FDA reviews 2 new drugs to reduce prostate cancer

Nov 29, 2010 By MATTHEW PERRONE , AP Health Writer

(AP) -- Health regulators said Monday that two drugs from GlaxoSmithKline and Merck reduce the risk of prostate cancer in men, though scientists questioned the drugs' overall benefit, since the tumors they prevent are usually not life-threatening.

The reviewers for the Food and Administration also complained that the companies only studied a small number of African Americans, who are at high risk for .

The agency will hold a public meeting on the drugs on Wednesday.

U.K.-based PLC has asked the FDA to approve its drug Avodart for a new use against prostate cancer, after research showed a 23 percent reduction in low-grade prostate tumors among men taking the drug.

Merck & Co. of Whitehouse Station, N.J., achieved similar results with its drug Proscar and is asking the FDA to approve labeling about its drug's benefits in reducing prostate cancer risks. Both drugs are already approved to treat enlarged prostate.

But regulators said in an online review Monday that only a small percentage of patients studied were African Americans, who are at increased risk of the disease.

Only 4 percent of Merck's patients were African American, while Glaxo's trial enrolled just 2 percent African American patients.

"The applicability to African-American men is not known due to marked under-representation," states the FDA's review.

FDA's review also raises broader questions about the value of preventing low-grade tumors. According to the FDA, about 80 percent of the tumors the drugs prevent are not aggressive. Because the tumors grow so slowly, they are not considered a threat to senior men with less than 20 years of life expectancy.

While the tumors may not be life threatening, Glaxo has argued that they can lead to unnecessary treatment and biopsies - a procedure where a tiny tissue sample is removed and tested for cancer. About 650,000 men had prostate biopsies last year and seventy percent of the tumors found were low-grade, according to Glaxo.

Some recent studies have suggested prostate cancer is over-diagnosed and over-treated in men - even in men with low-grade tumors. Treatment for the disease can include surgery to remove a , radiation therapy and chemotherapy.

On Wednesday, the FDA will ask a panel out advisers to vote on whether the safety and effectiveness of Avodart and Proscar in preventing prostate cancer. The agency is not required to follow the panel's advice, though it often does.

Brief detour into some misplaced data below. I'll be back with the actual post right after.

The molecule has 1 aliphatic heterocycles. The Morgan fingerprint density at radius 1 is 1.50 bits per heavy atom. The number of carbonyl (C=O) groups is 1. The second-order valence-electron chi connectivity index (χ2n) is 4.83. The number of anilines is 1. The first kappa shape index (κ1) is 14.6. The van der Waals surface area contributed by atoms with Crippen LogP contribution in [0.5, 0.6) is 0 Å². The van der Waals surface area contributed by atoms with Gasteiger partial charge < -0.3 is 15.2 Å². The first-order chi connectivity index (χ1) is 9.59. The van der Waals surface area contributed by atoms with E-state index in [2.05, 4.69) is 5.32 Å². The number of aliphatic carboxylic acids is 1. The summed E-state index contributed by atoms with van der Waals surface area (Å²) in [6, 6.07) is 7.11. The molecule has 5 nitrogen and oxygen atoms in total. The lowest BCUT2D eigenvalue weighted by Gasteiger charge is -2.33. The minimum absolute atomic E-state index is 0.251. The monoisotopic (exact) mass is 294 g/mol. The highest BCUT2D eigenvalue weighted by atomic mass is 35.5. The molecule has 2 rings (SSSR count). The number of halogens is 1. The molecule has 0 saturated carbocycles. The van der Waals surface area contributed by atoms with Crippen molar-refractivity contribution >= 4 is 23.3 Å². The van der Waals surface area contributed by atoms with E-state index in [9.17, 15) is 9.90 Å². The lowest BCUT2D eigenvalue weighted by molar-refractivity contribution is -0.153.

Explore further: India's meth addiction grows as criminals tap chemical hub

5 /5 (1 vote)
add to favorites email to friend print save as pdf

Related Stories

Study finds possible heart risk with prostate drug

Mar 31, 2010

(AP) -- Full results of a big study testing a drug for preventing prostate cancer show a higher risk of heart failure, a surprise finding that could dampen enthusiasm for expanding its use.

Recommended for you

Determine patient preferences by means of conjoint analysis

Jul 29, 2014

The Conjoint Analysis (CA) method is in principle suitable to find out which preferences patients have regarding treatment goals. However, to widely use it in health economic evaluations, some (primarily methodological) issues ...

FDA approves hard-to-abuse narcotic painkiller

Jul 25, 2014

(HealthDay)—A new formulation of a powerful narcotic painkiller that discourages potential abusers from snorting or injecting the drug has been approved by the U.S. Food and Drug Administration.

Race affects opioid selection for cancer pain

Jul 25, 2014

(HealthDay)—Racial disparities exist in the type of opioid prescribed for cancer pain, according to a study published online July 21 in the Journal of Clinical Oncology.

FDA approves tough-to-abuse formulation of oxycodone

Jul 25, 2014

(HealthDay)—Targiniq ER (oxycodone hydrochloride and naloxone hydrochloride extended release) has been approved by the U.S. Food and Drug Administration as a long-term, around-the-clock treatment for severe ...

User comments : 0